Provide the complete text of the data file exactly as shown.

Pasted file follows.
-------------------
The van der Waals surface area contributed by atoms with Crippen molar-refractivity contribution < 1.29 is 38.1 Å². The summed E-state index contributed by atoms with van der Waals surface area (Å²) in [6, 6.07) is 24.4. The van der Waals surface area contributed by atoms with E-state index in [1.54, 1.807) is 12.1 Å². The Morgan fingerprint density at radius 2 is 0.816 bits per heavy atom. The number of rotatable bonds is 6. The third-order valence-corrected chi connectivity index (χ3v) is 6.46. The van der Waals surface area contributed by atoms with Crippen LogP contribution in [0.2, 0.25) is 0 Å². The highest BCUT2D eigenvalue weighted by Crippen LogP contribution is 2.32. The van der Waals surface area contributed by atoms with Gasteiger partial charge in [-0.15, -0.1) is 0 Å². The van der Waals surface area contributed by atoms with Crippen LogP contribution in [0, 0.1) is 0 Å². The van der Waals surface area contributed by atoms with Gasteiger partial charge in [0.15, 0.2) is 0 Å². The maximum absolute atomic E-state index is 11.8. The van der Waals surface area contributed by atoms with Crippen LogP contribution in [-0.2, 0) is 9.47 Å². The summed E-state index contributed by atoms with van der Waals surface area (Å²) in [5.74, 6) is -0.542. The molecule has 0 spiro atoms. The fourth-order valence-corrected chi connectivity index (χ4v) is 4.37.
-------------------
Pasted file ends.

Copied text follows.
The van der Waals surface area contributed by atoms with Crippen molar-refractivity contribution < 1.29 is 38.1 Å². The summed E-state index contributed by atoms with van der Waals surface area (Å²) in [6, 6.07) is 24.4. The van der Waals surface area contributed by atoms with E-state index in [1.54, 1.807) is 12.1 Å². The Morgan fingerprint density at radius 2 is 0.816 bits per heavy atom. The number of rotatable bonds is 6. The third-order valence-corrected chi connectivity index (χ3v) is 6.46. The van der Waals surface area contributed by atoms with Crippen LogP contribution in [0.2, 0.25) is 0 Å². The highest BCUT2D eigenvalue weighted by Crippen LogP contribution is 2.32. The van der Waals surface area contributed by atoms with Gasteiger partial charge in [-0.15, -0.1) is 0 Å². The van der Waals surface area contributed by atoms with Crippen LogP contribution in [0, 0.1) is 0 Å². The van der Waals surface area contributed by atoms with Gasteiger partial charge in [0.15, 0.2) is 0 Å². The maximum absolute atomic E-state index is 11.8. The van der Waals surface area contributed by atoms with Crippen LogP contribution in [-0.2, 0) is 9.47 Å². The summed E-state index contributed by atoms with van der Waals surface area (Å²) in [5.74, 6) is -0.542. The molecule has 0 spiro atoms. The fourth-order valence-corrected chi connectivity index (χ4v) is 4.37.